At one point in the story we are told he is a drifter, and in some ways, he reminded me of Kwai Chang Caine (David Carradine) from the TV series “Kung Fu”. Each story in this series was like a new TV show that at times included people from previous episodes yet there was always a central running theme; just like with the Coilhunter. I felt at times that I was watching a steampunk version of “Gunsmoke” blended with parts of “Dirty Harry” or “Dog the Bounty Hunter” sprinkled in. Nox is gruff, to the point, and a loner on the outside. I found it quite curious that our main character was called The Coilhunter when it was clear he was not in it for the money (coils) but instead was a man driven by seeing justice served. Each of the story titles in the series gives you a glimpse into what you can expect, but there are always a few twists and suspense added by the author keeping one guessing along the way. The steampunk and western aspects were well-balanced as I did not feel one overtook the other. Each of the stories also had a fair number of weapons, technology, creatures, and armor.

Let me say that I felt the writing was descriptive, vibrant, and colorful. At times I felt like I was watching a movie or TV show with my eyes closed. This does not mean that the author left out the core components that make up a story. It was not all eye candy without substance; not at all. There were multidimensional characters, memorable scenes, a deep central plot including a few side plots, plenty of conflict, and each story had its resolution. Again, for someone like myself who is not a big fan of the western genre, I enjoyed the complexity and depth of these stories. Although there is horse riding, gun slinging, adventuring and salooning, the core of these tales could be dropped into nearly any genre and it would be good. I could easily see a science fiction or fantasy setting for our hero; maybe a future series of books? Even with the complexity, the series of books had a fair amount of humor and light-hearted times. I laughed each time a character was introduced as I wondered what witty names the author would come up with. Names such as Lawless Lyle, Flying Feather, and many others litter the landscape in a fun and entertaining way. The subtle first letter of both parts of a nickname were the same. If there was one thing I would have changed, it would have been the titles of the chapters. These seemed to be less throughout and did not fit the overall complexity of the other story components. If this is my main complaint, I have to say that the author has done well for his first published work on Audible.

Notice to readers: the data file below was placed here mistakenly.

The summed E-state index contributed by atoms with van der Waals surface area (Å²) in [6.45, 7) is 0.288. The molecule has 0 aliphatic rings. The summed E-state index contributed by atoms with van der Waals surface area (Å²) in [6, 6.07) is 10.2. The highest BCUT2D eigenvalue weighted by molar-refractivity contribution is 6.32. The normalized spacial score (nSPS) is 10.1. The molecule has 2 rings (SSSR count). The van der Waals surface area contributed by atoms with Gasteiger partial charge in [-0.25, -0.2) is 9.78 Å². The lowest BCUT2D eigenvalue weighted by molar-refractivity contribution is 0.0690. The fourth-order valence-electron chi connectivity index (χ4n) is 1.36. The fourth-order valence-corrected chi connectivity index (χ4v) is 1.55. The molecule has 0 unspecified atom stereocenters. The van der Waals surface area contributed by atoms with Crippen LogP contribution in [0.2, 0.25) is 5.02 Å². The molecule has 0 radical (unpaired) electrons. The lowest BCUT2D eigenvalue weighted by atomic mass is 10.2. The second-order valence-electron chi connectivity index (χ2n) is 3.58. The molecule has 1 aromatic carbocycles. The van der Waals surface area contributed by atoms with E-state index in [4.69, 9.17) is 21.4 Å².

Let me say that I have always been a fan of books narrated by R.C. Bray. Of the over three-hundred he has already narrated, at the time of this review, I listened to a number of them solely because he has brought life to those he has worked on. Mr. Bray is great at enhancing an already good story and not overdoing it on the audio side. As with his other works I have listened too, this one was professionally produced and narrated. He does a good job of distinguishing the various characters and giving them each distinct characteristics. There were no issues with the audio itself; it contained no background noises or other artifacts. Volume was consistent which flowed from both chapter-to-chapter and even book-to-book, it was smooth and normalized. Simply what I have come to expect from works by R.C. Bray was in this audiobook as well.

For parents or younger listeners, I do not recall any use of vulgar language and apart from some light more mature topics (saloons, alcohol, and prostitution), the book really could be easily enjoyed by a younger person. There is some graphic violence and limited romance, but it is nothing that I would not expect in this genre of book.

In summary, I think this is a very strong series for the first one written by the author. It was very smart to have the audiobook performed by R.C. Bray due to his reputation of performing good books while enhancing them in ways he is quite skilled at. If you are a western steampunk fan, I’m sure you have already listened to this series. If not, you may be looking for more in the genre after finishing this one. I recommend you go out and pick this one up. It is entertaining and can be enjoyed in short stints or even during long drives.

Audiobook was provided for review by the author/narrator/publisher.
Please find this complete review and many others at my review blog.
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1 of 1 people found this review helpful

  • A Red Peace

  • The Starfire Trilogy, Book 1
  • By: Spencer Ellsworth
  • Narrated by: John Keating, Mary Robinette Kowal
  • Length: 6 hrs and 20 mins
  • Unabridged
  • Overall
    4 out of 5 stars 50
  • Performance
    4.5 out of 5 stars 45
  • Story
    4 out of 5 stars 46

A Red Peace, first in Spencer Ellsworth's Starfire trilogy, is an action-packed space opera in a universe where the oppressed half-Jorian crosses have risen up to supplant humanity and dominate the galaxy. Half-breed human star navigator Jaqi, working the edges of human-settled space on contract to whoever will hire her, stumbles into possession of an artifact that the leader of the Rebellion wants desperately enough to send his personal guard after. An interstellar empire and the fate of the remnant of humanity hang in the balance.

  • 4 out of 5 stars